The very fact that the public have a misconception about this matter does not justify this measure. I believe that the Government have looked upon it very sincerely and have come to the wrong conclusion because they have asked the wrong question. If this matter is not dealt with now, in the creative way that this House suggested, it could prove to the disadvantage of women. I have profound respect, as has the House, for the noble Baroness, Lady Gould of Potternewton, and I appreciate the strong, sincere feelings that are abroad on this matter, but it does not help the situation to pander to those misconceptions, to use legislation to fuel them and to do so in such a way as to do a disservice to the administration of justice.
My Lords, can the Minister reassure me on one matter? I entirely understand the Government’s arguments if the defendant lost self-control as a result of infidelity, but supposing the defendant lost self-control not just because of sexual infidelity but because of the other grave circumstances surrounding the sexual infidelity. Suppose, for example, in a very grave case, the sexual infidelity involved the couple’s own children. Would it then be open to the defendant to rely upon those circumstances in order to seek to persuade the jury that the offence of murder should be reduced to manslaughter?
My Lords, I am grateful to noble Lords who have spoken, not least the noble Lord, Lord Thomas of Gresford; although I have to say to him that in his learned speech I was waiting for him to put his amendment, and I waited a long time. He seemed to be opposing root and branch the Government’s amendment, which we are seeking to get back into the Bill, quite understandably given his attitude to it on Report. Then, almost as an afterthought, which did not fit in logically with his opposition to the government amendment, he spoke in a very few minutes, without going into any detail, to his amendment, which in many ways seemed to speak against the principle of opposing any legislation that talked about sexual jealousy or sexual infidelity. With the greatest respect to him, I thought that there was a mismatch between his overall opposition to what we are trying to bring back and the amendment that we are debating.
If I may say so, I take his amendment rather more seriously than perhaps he does. I shall argue against it on the grounds that it is, if I may use the expression, a damn good try to sort this out but, when compared to our original clause, it is not quite as good. I shall try to explain why. I do not want to take up too much of the House’s time, as I know that there are other matters that noble Lords are keen to get on to, but I feel obliged to do this. I shall do it in as short a time as I can. In the course of that, I hope I shall answer the proper question asked by the noble Lord, Lord Pannick.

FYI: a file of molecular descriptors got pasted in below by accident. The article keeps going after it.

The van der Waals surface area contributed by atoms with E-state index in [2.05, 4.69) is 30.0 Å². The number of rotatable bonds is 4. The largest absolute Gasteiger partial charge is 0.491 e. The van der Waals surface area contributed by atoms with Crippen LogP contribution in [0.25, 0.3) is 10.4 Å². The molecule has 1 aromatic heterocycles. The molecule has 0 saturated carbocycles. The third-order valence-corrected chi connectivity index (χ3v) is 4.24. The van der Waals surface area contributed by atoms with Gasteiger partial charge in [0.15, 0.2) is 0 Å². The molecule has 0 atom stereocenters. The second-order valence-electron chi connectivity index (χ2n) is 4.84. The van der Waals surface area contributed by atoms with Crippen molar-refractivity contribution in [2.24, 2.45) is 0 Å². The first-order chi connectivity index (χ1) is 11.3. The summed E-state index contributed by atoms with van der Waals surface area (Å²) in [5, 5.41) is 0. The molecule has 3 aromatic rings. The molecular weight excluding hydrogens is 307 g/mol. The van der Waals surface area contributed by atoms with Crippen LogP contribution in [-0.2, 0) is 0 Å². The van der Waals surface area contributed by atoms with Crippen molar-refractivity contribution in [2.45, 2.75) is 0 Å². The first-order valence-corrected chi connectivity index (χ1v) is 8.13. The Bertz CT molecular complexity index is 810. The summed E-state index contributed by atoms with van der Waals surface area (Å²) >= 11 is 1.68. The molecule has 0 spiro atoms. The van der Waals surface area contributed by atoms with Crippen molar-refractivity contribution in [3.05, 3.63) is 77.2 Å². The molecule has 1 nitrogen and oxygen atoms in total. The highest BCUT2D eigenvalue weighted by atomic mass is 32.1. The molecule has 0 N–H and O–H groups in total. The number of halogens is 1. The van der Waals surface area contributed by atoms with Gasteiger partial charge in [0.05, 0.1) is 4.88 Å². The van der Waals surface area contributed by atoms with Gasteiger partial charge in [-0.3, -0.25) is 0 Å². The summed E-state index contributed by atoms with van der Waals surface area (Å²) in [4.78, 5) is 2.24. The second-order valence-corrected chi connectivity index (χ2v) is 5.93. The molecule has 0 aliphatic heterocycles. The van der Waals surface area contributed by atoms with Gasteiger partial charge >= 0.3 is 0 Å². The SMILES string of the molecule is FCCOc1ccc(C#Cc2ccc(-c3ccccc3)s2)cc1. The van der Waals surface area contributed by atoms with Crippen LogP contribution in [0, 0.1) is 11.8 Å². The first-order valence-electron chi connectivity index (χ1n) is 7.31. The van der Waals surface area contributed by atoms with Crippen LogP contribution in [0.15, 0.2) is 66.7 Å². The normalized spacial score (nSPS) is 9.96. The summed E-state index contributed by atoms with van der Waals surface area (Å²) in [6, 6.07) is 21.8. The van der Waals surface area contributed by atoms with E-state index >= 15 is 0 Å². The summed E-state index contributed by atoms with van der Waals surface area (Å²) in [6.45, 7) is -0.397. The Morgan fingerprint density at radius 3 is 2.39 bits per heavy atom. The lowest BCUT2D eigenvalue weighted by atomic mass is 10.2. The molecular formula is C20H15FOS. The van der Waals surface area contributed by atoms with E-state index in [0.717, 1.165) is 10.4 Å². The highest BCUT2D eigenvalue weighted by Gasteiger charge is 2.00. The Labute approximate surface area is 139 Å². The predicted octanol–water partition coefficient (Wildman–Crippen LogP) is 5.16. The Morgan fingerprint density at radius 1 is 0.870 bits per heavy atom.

We cannot accept the amendment before the House, which was tabled by the noble Lord, Lord Thomas, because it risks ruling out cases where we want defendants to be able to make out the defence and it opens up a loophole that could be abused in the very cases that we are trying to put beyond doubt. We think his amendment is both too narrow and too wide. Take the example of the case mentioned by the noble Lord, Lord Pannick, in which a woman discovers her husband sexually abusing their young daughter. This is the sort of case that both Houses quite rightly sought reassurance about when scrutinising the government clauses. The Liberal Democrat amendment risks excluding such a case. I shall try to explain why.
The effect of the amendment is that the defence cannot apply if the defendant acts principally out of a desire to punish the victim for any act, where that act is perceived to amount to sexual infidelity. In this scenario, the defendant may well perceive that the act—the abuse of the child by the father—amounts to sexual infidelity, although this is unlikely of course to be her reason for killing. However, the way that the exclusion is formulated in the amendment means that, once an act is perceived to be infidelity, killing principally in order to punish that act, whatever the motive for killing or whatever else the act may be perceived as, will be excluded. So the mother horrified at the abuse of her child, who may well kill out of a desire to punish her partner for abusing their child, but who also feels hurt by the fact that the father sought sexual gratification elsewhere, would put herself outside the defence on account of the perception of infidelity. That is not something that we would want to happen. By contrast, our approach was extremely carefully tailored after long consideration so as to allow the partial defence to still operate in this situation. Sexual infidelity is involved in this situation, and our clauses require that aspect to be disregarded—that is the word we use—but the defence can still stand or fall on the basis of the other aspects of the situation, namely the fact of the child abuse.
The answer to the noble Lord, Lord Pannick, is that the sexual infidelity motive cannot be recognised, but if there are other motives or reasons that constitute circumstances of an extremely grave character under Clause 45(4) and cause the defendant to have a justifiable sense of being seriously wronged, that would allow the defence to be used.